Top 10 National DishesHamburgers usAlthough the origins of the hamburger are disputed, there is no argument over the popularity of this classic dish. Toppings and accompaniments varyfrom region to region, but for an original version visit Louis’ Lunch in New Haven,Connecticut, which has been serving hamburgers since 1900 andclaims to be the oldest hamburger restaurant in the U.S.Planning: Louis’ Lunch is open most days for lunch, and some days until the early hours of the morning.Ackee and Saltfish, JamaicaDespite ackee’s unhappy origins as slave food, Jamaicans have reclaimed it as part of their national dish. A nutritious fruit with a buttery-nutty flavor,ackee resembles scrambled egg when boiled. Jamaicans sauté the boiled ackee with saltfish (salt-cured cod), onions, and tomatoes. Sometimes thedish is served atop bammy (deep-fried cassava cakes) with fried plantains.Planning: Jake’s, Treasure Beach, is renowned for ackee and saltfish and also offers cooking classes.
Coo-Coo and Flying Fish, BarbadosA polenta-like cornmeal and okra porridge, coo-coo pairs perfectly with flying fish—once abundant but now overfished and scarce—which is eithersteamed with lime juice, spices, and vegetables or fried and served with a spicy sauce.Planning: The Flying Fish restaurant overlooking St. Lawrence Bay claims to be the Barbadian national dish’s home.Bulgogi, KoreaBeef bulgogi (fire meat) is a dish of thinly sliced, prime cuts of meat marinated in a mixture of soy sauce, sesame oil, garlic, onions, ginger, sugar, andwine, and then grilled. It is often eaten wrapped in lettuce or spinach leaves and accompanied by kimchi (fermented vegetable pickle). Many Koreanrestaurants have miniature barbecues embedded in tables where diners grill the meat themselves.Planning: Seoul’s upmarket Byeokje Galbi chain is a bulgogi sensation.Kibbeh, Lebanon/SyriaDining well Levantine-style often means sticking to the delicious mezes(appetizers). Kibbeh, a versatile confection of ground lamb, bulgar, and variousseasonings, is a core component of mezes. It is often fried in torpedo or patty shapes, baked, boiled, or stuffed, but is tastiest raw. Planning: Aleppansin northern Syria are kibbeh’s greatest innovators, flavoring it with ingredients like pomegranate or cherry juice.
Goulash, HungaryGulyás—Magyar for “herdsman”—became a national dish in the late 1800s, when Hungarians sought symbols of national identity to distinguishthemselves from their partners in the Austro-Hungarian Empire. A filling stew of beef, vegetables, red onions, and spices, goulash gets its flavor fromthe use of slow-cooked beef shin, or similar richly flavored cuts, and paprika.Planning: For a lighter version, sample gulyásleves (goulash soup).Wiener Schnitzel, AustriaMade with the finest ingredients and served fresh, this simple dish of pounded veal cutlets breaded and lightly fried is Austria’s food ambassador,despite the dish’s Italian origins. Austrians typically eat Wiener schnitzel garnished with parsley and lemon slices, alongside potato salad.Planning: Vienna’s leading Wiener schnitzel purveyor, Figlmüller, has two outlets within a few blocks of Stephansplatz (St. Stephen’s Square). Expectgigantic helpings.Pot-au-Feu, FranceOriginally a rustic dish that was stewed continuously all winter and topped up as needed, pot-au-feu (pot-in-the-fire) is a warming, fragrant dish ofstewing steak, root vegetables, and spices. Traditionally, cooks sieve the broth and serve it separately from the meat.Planning: In downtown Paris, Le Pot au Feu at 59 Boulevard Pasteur (Métro: Pasteur) specializes in its namesake.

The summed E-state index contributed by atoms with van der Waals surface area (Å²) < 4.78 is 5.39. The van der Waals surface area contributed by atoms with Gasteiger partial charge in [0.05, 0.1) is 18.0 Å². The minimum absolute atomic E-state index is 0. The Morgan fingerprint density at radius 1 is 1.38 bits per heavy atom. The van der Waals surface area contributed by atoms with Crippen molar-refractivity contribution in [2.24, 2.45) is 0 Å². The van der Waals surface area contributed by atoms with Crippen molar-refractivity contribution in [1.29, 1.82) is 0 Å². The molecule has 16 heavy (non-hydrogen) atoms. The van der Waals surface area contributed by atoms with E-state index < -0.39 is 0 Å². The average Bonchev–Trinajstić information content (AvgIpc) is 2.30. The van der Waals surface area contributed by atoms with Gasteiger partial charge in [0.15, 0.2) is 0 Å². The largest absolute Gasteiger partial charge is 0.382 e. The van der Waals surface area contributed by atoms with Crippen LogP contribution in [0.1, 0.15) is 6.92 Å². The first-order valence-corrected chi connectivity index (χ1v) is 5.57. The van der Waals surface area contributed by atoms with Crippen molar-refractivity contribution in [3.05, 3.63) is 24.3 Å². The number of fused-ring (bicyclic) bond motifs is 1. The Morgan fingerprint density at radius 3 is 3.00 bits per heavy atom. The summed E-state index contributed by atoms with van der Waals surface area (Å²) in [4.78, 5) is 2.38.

Roast Beef and Yorkshire Pudding, EnglandDespite England’s increasingly cosmopolitan cuisine, this dish remains a much-loved Sunday lunch and national symbol. Named for England’seponymous county, Yorkshire—or batter—puddings originally served as fillers before the main course for those who could afford little beef. Today, thetwo are usually eaten together alongside gravy-soaked roast potatoes, vegetables, and horseradish sauce.Planning: Try the traditional British restaurant London’s Rules, founded in 1798, or country pubs.Irish Stew, IrelandOriginally a thick broth of slow-boiled mutton with onions, potatoes, and parsley, Irish stew nowadays often incorporates other vegetables, such ascarrots, and many cooks brown the mutton first. It is a staple of Irish pubs worldwide.Planning: One place in Dublin to enjoy Irish stew and other traditional fare isShebeen Chic, in George’s Street.